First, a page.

The novel opens jarringly (which the author fully intended, I'm sure) with thirteen-year-old Victoria, the first person narrator, being raped by her f...moreThe novel opens jarringly (which the author fully intended, I'm sure) with thirteen-year-old Victoria, the first person narrator, being raped by her father, staining her new blue dress with blood. Victoria's mother defensively rejects the girl, as does her father's doting mother with the suggestion that Victoria is jealous of her brother and seeking attention, while her self-absorbed aunt appropriates Victoria's hurt for her own psychodrama. Disorientated and deeply wounded, Victoria scrapes together some money and buys a train ticket for Queensland, accompanied by her eight-year-old brother, a bright little boy who does not speak. She renames herself Morgan and her brother Max, and she and Max join a group of other teenagers living on the street: Marcelle, who dreams of being a film star, intimidating and heavily pregnant Allie, drug-addicted Angel, and Josh, whose father has been jailed for a crime he did not commit. But it's a tenuous life, and as events pull the group apart, Josh leaves Morgan and Max a sanctuary, in the form of his room in the boarding house Tibet. There she meets Xam (another Max), an elderly retired lawyer, and starts to write the story of how she came to be where she is. The theme of silencing runs through the novel - many of the characters, children and adults, have been silenced in some way - as does the theme of regaining one's voice. I went into that in more detail in a blog entry, some years back. http://www.alisonsinclair.ca/2007/05/...
Why is this a five-star book for me? Morgan's voice, Morgan and Max's as character, and all the vivid supporting cast, Marcelle, Allie, Angel, Josh, Xam, the keeper and owner of a brothel where Morgan winds up finding a job, the prostitutes themselves, the members of the feminist theatre troop Allie joins, the youth worker Ingrid Frew, Morgan's aikido teacher, Morgan's mother even . . . some of them are in the book for a few pages, but they're all wonderfully drawn and observed by Morgan. It's a serious book about a serious theme, but there's healing in community, in imagination, and in the realization of art.
My one complaint: the cover of the hardcover edition, specifically the painting. It doesn't in the least capture the book's sparkle. There was an earlier softcover that was much more appealing.(less)
Homeland is told entirely in the form of a correspondence between two women nominally on opposite sides of the American Civil War. Susanna is the daug...moreHomeland is told entirely in the form of a correspondence between two women nominally on opposite sides of the American Civil War. Susanna is the daughter of a Southern plantation-holder and a gifted artist; intellectual Cora, from Maine, is married to one of Susanna's family friends, Emory. Susanna opens the correspondence with a plea to Cora not to tell anyone that she saw Susanna in a compromising embrace. Cora gently admonishes Susanna that the man���Emory's widowed father, Justin���does not have a good reputation, but otherwise holds her peace. When the Civil war begins, a newly pregnant Cora returns to her family home in Maine, while Emory enlists in the army. But he chooses to enlist in the Confederate Army, leaving her to ensure the pity and suspicion���when she refuses to consider divorce���of her neighbours and former friends. Both women wind up trapped by the needs of others, even as their situations become progressively more difficult, and especially for Susannah, dangerous. As the South collapses, Susannah's home becomes a refuge for militia���more than half bandits by this time���and hold-outs from the confederate army, Emory among them.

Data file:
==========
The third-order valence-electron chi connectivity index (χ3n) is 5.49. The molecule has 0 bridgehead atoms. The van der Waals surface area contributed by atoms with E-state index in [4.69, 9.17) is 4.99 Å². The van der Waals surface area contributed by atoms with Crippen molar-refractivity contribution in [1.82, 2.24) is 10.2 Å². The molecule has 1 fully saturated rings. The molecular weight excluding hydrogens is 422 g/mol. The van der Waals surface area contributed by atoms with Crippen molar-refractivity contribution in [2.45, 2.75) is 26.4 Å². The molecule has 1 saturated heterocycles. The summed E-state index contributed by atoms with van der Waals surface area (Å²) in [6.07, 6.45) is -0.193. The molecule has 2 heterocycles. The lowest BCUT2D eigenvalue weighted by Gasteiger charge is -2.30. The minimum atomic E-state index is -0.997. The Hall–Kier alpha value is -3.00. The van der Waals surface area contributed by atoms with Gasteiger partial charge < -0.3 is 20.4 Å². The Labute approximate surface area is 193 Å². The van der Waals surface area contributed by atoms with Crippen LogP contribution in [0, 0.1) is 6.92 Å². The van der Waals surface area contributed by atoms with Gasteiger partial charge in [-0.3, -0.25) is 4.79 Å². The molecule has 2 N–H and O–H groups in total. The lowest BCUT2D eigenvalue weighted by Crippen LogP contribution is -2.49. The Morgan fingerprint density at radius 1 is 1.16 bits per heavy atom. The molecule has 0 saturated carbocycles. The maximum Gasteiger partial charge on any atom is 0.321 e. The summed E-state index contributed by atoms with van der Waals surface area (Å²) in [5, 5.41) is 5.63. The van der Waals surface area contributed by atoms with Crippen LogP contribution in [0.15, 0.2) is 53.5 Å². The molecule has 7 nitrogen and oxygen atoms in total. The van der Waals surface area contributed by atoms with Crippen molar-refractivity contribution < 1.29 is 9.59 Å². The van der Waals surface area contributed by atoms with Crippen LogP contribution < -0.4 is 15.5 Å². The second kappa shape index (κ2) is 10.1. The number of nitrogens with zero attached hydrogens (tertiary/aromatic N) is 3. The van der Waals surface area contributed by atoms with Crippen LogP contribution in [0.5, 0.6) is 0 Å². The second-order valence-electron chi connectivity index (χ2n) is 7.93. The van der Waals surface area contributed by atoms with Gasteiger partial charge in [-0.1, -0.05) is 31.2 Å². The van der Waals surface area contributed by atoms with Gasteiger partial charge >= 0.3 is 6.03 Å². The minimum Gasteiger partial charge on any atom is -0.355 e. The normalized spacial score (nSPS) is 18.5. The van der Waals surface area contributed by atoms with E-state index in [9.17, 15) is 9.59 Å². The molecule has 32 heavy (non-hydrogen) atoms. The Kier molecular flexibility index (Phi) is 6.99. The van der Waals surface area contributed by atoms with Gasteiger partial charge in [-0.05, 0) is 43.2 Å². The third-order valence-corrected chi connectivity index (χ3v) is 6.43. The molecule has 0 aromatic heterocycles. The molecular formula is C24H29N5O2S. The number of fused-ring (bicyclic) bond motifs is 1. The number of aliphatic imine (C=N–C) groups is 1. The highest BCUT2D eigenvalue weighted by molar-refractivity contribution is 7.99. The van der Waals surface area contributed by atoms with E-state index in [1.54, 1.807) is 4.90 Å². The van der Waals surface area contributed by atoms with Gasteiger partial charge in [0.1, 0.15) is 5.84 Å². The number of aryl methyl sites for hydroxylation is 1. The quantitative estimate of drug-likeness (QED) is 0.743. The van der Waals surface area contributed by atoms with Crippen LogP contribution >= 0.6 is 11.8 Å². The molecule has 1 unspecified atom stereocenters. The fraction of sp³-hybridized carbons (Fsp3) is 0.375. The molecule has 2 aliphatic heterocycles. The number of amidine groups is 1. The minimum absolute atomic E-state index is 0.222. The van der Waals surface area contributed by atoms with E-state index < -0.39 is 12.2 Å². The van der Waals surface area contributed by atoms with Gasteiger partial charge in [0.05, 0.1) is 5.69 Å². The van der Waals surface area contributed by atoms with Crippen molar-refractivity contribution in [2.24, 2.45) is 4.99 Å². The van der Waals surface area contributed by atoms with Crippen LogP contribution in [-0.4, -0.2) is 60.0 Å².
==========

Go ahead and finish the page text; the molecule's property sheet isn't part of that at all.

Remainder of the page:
Why five stars: I admire Barbara Hambly's work, full-stop, the meticulousness of her presentation of history, and her eye for the ambiguities in character, the nuances in power-relations, and the accommodations people make to survive. The epistolatory form works so well for this story, especially the device of the unsent letters in which Susanna writes down the things she dare not tell Cora. The reader has to do just enough work to piece together what is implied rather than said, or mentioned and then filled in after, which gives it the flavour of a real correspondence. I love the details of soap-making, foraging, and survival, and they, too, work as expressed in the letters, where they might not fit easily into a conventional narrative.(less)